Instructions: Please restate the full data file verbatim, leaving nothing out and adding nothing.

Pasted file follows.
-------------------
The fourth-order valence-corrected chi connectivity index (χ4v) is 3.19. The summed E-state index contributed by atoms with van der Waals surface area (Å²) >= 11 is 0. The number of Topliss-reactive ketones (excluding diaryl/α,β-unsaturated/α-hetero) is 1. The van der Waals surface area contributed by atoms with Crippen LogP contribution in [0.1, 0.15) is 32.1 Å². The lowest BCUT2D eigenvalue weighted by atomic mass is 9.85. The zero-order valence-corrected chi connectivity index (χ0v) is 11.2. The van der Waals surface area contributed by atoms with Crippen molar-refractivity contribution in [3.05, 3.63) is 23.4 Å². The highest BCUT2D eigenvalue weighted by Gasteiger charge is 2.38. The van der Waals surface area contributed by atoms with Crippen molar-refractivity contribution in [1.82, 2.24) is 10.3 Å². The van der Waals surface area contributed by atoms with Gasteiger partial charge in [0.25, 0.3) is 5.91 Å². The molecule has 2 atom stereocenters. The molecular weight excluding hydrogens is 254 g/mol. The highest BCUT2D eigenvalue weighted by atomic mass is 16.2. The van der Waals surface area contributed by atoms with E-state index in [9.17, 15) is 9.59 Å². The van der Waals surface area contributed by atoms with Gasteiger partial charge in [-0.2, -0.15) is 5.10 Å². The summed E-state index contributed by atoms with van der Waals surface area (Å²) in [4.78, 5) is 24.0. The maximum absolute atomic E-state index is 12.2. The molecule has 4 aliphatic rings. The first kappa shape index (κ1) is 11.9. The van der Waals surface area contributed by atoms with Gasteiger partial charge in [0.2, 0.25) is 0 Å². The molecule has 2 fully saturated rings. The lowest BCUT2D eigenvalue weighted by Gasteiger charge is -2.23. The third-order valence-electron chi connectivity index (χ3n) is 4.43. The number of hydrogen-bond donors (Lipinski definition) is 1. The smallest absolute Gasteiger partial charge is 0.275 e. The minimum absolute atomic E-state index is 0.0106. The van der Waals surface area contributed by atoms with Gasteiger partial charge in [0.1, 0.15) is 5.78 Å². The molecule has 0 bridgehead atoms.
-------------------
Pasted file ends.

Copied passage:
The fourth-order valence-corrected chi connectivity index (χ4v) is 3.19. The summed E-state index contributed by atoms with van der Waals surface area (Å²) >= 11 is 0. The number of Topliss-reactive ketones (excluding diaryl/α,β-unsaturated/α-hetero) is 1. The van der Waals surface area contributed by atoms with Crippen LogP contribution in [0.1, 0.15) is 32.1 Å². The lowest BCUT2D eigenvalue weighted by atomic mass is 9.85. The zero-order valence-corrected chi connectivity index (χ0v) is 11.2. The van der Waals surface area contributed by atoms with Crippen molar-refractivity contribution in [3.05, 3.63) is 23.4 Å². The highest BCUT2D eigenvalue weighted by Gasteiger charge is 2.38. The van der Waals surface area contributed by atoms with Crippen molar-refractivity contribution in [1.82, 2.24) is 10.3 Å². The van der Waals surface area contributed by atoms with Gasteiger partial charge in [0.25, 0.3) is 5.91 Å². The molecule has 2 atom stereocenters. The molecular weight excluding hydrogens is 254 g/mol. The highest BCUT2D eigenvalue weighted by atomic mass is 16.2. The van der Waals surface area contributed by atoms with E-state index in [9.17, 15) is 9.59 Å². The van der Waals surface area contributed by atoms with Gasteiger partial charge in [-0.2, -0.15) is 5.10 Å². The summed E-state index contributed by atoms with van der Waals surface area (Å²) in [4.78, 5) is 24.0. The maximum absolute atomic E-state index is 12.2. The molecule has 4 aliphatic rings. The first kappa shape index (κ1) is 11.9. The van der Waals surface area contributed by atoms with Gasteiger partial charge in [0.2, 0.25) is 0 Å². The molecule has 2 fully saturated rings. The lowest BCUT2D eigenvalue weighted by Gasteiger charge is -2.23. The third-order valence-electron chi connectivity index (χ3n) is 4.43. The number of hydrogen-bond donors (Lipinski definition) is 1. The smallest absolute Gasteiger partial charge is 0.275 e. The minimum absolute atomic E-state index is 0.0106. The van der Waals surface area contributed by atoms with Gasteiger partial charge in [0.1, 0.15) is 5.78 Å². The molecule has 0 bridgehead atoms.